But if they will settle for a £1,500 margin, knowing they’re likely to get rid of it in 30 days, in two months they can make £1,000 more profit.

“They will think about the right margins – so what price they should set – right from the beginning, rather than waiting until a car starts to become a problem,” he added.

Even then, that’s not the whole story.

Some dealers will track market trends, try to have an insight into the wider industry and keep on top of broader economic issues and measurements of consumer confidence.

Andrew Ballard, principle consultant at Experian Automotive, said: “Good communication with fellow dealers will offer a good indication of the direction of market changes and price fluctuations.

"This could involve attending events aimed specifically at the used car market, such as those organised by industry magazines like AM or industry bodies including the FLA or the SMMT.

"That’s where experts gather and discuss key issues to be mindful of.”

When setting the price, Ballard said it is important to consider the initial purchase amount and desirable margin, plus costs for refurbishment, warranty, MoT and service. Investigating similar vehicles on used car websites and with other local dealers can help retailers get a true feel for the market.

He added: “Margins are tight, a wealth of offers are available and consumers are aware they can shop around.

"However, people still value good service and can be swayed if they can see the benefit through enhanced deals or an improved package.

"Look at your key competition, including franchised, non-franchised, approved used car schemes, used car supermarkets and online providers.”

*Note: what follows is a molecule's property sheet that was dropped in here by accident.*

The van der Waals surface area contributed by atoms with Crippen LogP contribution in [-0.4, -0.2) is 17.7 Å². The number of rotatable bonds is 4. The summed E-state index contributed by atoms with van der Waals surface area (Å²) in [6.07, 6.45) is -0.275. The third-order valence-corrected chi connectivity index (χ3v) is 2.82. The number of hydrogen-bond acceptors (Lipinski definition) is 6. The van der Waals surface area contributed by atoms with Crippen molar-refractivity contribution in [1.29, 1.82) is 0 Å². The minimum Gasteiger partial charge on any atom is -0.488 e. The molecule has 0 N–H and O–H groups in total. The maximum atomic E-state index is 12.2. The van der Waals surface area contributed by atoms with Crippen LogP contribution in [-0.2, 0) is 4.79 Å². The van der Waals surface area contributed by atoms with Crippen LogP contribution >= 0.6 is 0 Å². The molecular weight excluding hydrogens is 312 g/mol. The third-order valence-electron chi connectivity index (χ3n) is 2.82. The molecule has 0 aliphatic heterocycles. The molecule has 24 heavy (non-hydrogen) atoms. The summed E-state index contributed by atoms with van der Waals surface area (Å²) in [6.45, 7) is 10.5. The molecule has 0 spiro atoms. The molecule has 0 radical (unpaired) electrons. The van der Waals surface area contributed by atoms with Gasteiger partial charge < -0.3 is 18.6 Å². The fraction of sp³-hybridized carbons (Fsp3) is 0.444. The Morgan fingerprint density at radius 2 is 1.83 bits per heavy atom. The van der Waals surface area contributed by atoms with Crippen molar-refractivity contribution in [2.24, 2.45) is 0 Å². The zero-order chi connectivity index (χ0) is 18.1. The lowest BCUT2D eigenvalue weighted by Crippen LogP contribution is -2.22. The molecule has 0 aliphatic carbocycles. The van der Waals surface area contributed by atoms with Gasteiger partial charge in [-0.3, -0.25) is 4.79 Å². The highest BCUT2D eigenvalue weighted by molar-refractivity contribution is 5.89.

The internet has made the marketplace nationwide but regional trends are still important when it comes to used car pricing and protecting the margin.

Experian figures for 2012 reveal that those living in the North of England and Scotland prefer Vauxhalls, but Ford is the brand of choice in the South East, South West, East Anglia, West Midlands and Wales.

“The only region to buck the trend was Greater London, opting for the BMW 3-Series,” said Ballard.

“This shows that regional variations and insights are valuable and shouldn’t be overlooked.”
Glass’s recently reported on the case of two Fiat 500s, one in Cardiff, the other in Edinburgh.

They were identical in every way except for the 12.5% difference in price.

By monitoring regional preferences dealers can ensure they hold a suitable and profitable mix of stock based on a true reflection of the needs of their customers.

Dealers should also keep a close eye on how similar vehicles are selling in the area, how they are being priced and how quickly they sell.

Finally, while data shows people will research their preferences online first, they still like to visit a dealership to view a car and test drive it.

This offers an opportunity for sales staff to demonstrate their product knowledge, engage with the customer, discuss offers and promote aftersales/accessories – all of which can add profit to the business.